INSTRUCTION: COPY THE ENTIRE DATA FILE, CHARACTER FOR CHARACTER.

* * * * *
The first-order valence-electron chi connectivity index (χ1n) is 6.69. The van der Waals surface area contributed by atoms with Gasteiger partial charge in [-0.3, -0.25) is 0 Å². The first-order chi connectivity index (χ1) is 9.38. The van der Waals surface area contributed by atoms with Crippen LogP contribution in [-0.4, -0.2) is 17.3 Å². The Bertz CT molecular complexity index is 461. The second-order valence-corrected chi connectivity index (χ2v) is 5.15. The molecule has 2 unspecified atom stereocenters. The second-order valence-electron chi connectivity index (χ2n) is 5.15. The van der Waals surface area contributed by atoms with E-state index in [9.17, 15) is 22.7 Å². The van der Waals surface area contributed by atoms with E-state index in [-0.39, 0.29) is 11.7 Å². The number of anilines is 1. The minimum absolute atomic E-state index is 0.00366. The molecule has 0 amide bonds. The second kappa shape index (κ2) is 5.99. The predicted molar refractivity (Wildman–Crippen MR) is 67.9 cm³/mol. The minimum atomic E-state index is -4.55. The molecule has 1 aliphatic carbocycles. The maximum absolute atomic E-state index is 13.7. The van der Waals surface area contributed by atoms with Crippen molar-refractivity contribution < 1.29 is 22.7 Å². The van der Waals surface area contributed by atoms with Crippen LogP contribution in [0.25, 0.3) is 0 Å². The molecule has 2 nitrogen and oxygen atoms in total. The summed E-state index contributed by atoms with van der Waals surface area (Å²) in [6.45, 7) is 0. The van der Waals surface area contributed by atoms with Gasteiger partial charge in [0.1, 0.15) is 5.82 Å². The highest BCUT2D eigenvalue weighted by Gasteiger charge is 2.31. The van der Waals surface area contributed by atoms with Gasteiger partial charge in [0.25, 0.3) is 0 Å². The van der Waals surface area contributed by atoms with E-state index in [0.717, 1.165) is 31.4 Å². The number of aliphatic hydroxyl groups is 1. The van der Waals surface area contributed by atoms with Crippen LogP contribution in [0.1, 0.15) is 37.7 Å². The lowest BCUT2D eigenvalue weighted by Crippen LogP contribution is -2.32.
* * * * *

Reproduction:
The first-order valence-electron chi connectivity index (χ1n) is 6.69. The van der Waals surface area contributed by atoms with Gasteiger partial charge in [-0.3, -0.25) is 0 Å². The first-order chi connectivity index (χ1) is 9.38. The van der Waals surface area contributed by atoms with Crippen LogP contribution in [-0.4, -0.2) is 17.3 Å². The Bertz CT molecular complexity index is 461. The second-order valence-corrected chi connectivity index (χ2v) is 5.15. The molecule has 2 unspecified atom stereocenters. The second-order valence-electron chi connectivity index (χ2n) is 5.15. The van der Waals surface area contributed by atoms with E-state index in [9.17, 15) is 22.7 Å². The van der Waals surface area contributed by atoms with E-state index in [-0.39, 0.29) is 11.7 Å². The number of anilines is 1. The minimum absolute atomic E-state index is 0.00366. The molecule has 0 amide bonds. The second kappa shape index (κ2) is 5.99. The predicted molar refractivity (Wildman–Crippen MR) is 67.9 cm³/mol. The minimum atomic E-state index is -4.55. The molecule has 1 aliphatic carbocycles. The maximum absolute atomic E-state index is 13.7. The van der Waals surface area contributed by atoms with Crippen molar-refractivity contribution < 1.29 is 22.7 Å². The van der Waals surface area contributed by atoms with Crippen LogP contribution in [0.25, 0.3) is 0 Å². The molecule has 2 nitrogen and oxygen atoms in total. The summed E-state index contributed by atoms with van der Waals surface area (Å²) in [6.45, 7) is 0. The van der Waals surface area contributed by atoms with Gasteiger partial charge in [0.1, 0.15) is 5.82 Å². The highest BCUT2D eigenvalue weighted by Gasteiger charge is 2.31. The van der Waals surface area contributed by atoms with Gasteiger partial charge in [0.25, 0.3) is 0 Å². The van der Waals surface area contributed by atoms with E-state index in [0.717, 1.165) is 31.4 Å². The number of aliphatic hydroxyl groups is 1. The van der Waals surface area contributed by atoms with Crippen LogP contribution in [0.1, 0.15) is 37.7 Å². The lowest BCUT2D eigenvalue weighted by Crippen LogP contribution is -2.32.